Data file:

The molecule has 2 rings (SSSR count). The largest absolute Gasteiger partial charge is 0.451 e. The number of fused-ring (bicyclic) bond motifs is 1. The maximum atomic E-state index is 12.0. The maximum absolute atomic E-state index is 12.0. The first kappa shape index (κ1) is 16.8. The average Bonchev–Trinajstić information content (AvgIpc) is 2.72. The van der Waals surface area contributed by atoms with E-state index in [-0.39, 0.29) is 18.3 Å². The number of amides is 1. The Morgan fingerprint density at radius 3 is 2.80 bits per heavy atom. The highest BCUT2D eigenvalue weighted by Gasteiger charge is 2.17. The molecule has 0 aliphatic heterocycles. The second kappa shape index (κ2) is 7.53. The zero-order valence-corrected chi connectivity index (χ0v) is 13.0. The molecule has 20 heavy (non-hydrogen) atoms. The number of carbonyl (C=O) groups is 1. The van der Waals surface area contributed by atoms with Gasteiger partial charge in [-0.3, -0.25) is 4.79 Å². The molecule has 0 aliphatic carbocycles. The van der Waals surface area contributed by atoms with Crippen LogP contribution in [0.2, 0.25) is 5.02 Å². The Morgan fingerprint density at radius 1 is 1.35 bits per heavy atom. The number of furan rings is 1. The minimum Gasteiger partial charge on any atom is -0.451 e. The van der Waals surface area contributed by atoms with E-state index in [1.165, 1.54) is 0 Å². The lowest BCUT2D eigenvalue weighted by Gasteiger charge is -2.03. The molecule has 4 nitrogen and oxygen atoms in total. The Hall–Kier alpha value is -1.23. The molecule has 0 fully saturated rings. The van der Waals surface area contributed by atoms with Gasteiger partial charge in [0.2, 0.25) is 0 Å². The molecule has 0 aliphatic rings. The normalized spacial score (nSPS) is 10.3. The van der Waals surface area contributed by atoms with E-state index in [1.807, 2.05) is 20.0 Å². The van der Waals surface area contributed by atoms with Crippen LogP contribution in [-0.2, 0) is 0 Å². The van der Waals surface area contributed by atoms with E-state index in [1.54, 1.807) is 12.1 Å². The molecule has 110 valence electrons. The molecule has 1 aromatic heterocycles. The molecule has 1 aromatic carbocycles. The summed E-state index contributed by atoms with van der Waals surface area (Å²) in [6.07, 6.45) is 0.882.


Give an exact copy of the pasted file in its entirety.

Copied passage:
The molecule has 2 rings (SSSR count). The largest absolute Gasteiger partial charge is 0.451 e. The number of fused-ring (bicyclic) bond motifs is 1. The maximum atomic E-state index is 12.0. The maximum absolute atomic E-state index is 12.0. The first kappa shape index (κ1) is 16.8. The average Bonchev–Trinajstić information content (AvgIpc) is 2.72. The van der Waals surface area contributed by atoms with E-state index in [-0.39, 0.29) is 18.3 Å². The number of amides is 1. The Morgan fingerprint density at radius 3 is 2.80 bits per heavy atom. The highest BCUT2D eigenvalue weighted by Gasteiger charge is 2.17. The molecule has 0 aliphatic heterocycles. The second kappa shape index (κ2) is 7.53. The zero-order valence-corrected chi connectivity index (χ0v) is 13.0. The molecule has 20 heavy (non-hydrogen) atoms. The number of carbonyl (C=O) groups is 1. The van der Waals surface area contributed by atoms with Gasteiger partial charge in [-0.3, -0.25) is 4.79 Å². The molecule has 0 aliphatic carbocycles. The van der Waals surface area contributed by atoms with Crippen LogP contribution in [0.2, 0.25) is 5.02 Å². The Morgan fingerprint density at radius 1 is 1.35 bits per heavy atom. The number of furan rings is 1. The minimum Gasteiger partial charge on any atom is -0.451 e. The van der Waals surface area contributed by atoms with E-state index in [1.165, 1.54) is 0 Å². The lowest BCUT2D eigenvalue weighted by Gasteiger charge is -2.03. The molecule has 4 nitrogen and oxygen atoms in total. The Hall–Kier alpha value is -1.23. The molecule has 0 fully saturated rings. The van der Waals surface area contributed by atoms with Gasteiger partial charge in [0.2, 0.25) is 0 Å². The molecule has 0 aliphatic rings. The normalized spacial score (nSPS) is 10.3. The van der Waals surface area contributed by atoms with E-state index in [1.807, 2.05) is 20.0 Å². The van der Waals surface area contributed by atoms with Crippen LogP contribution in [-0.2, 0) is 0 Å². The van der Waals surface area contributed by atoms with E-state index in [1.54, 1.807) is 12.1 Å². The molecule has 110 valence electrons. The molecule has 1 aromatic heterocycles. The molecule has 1 aromatic carbocycles. The summed E-state index contributed by atoms with van der Waals surface area (Å²) in [6.07, 6.45) is 0.882.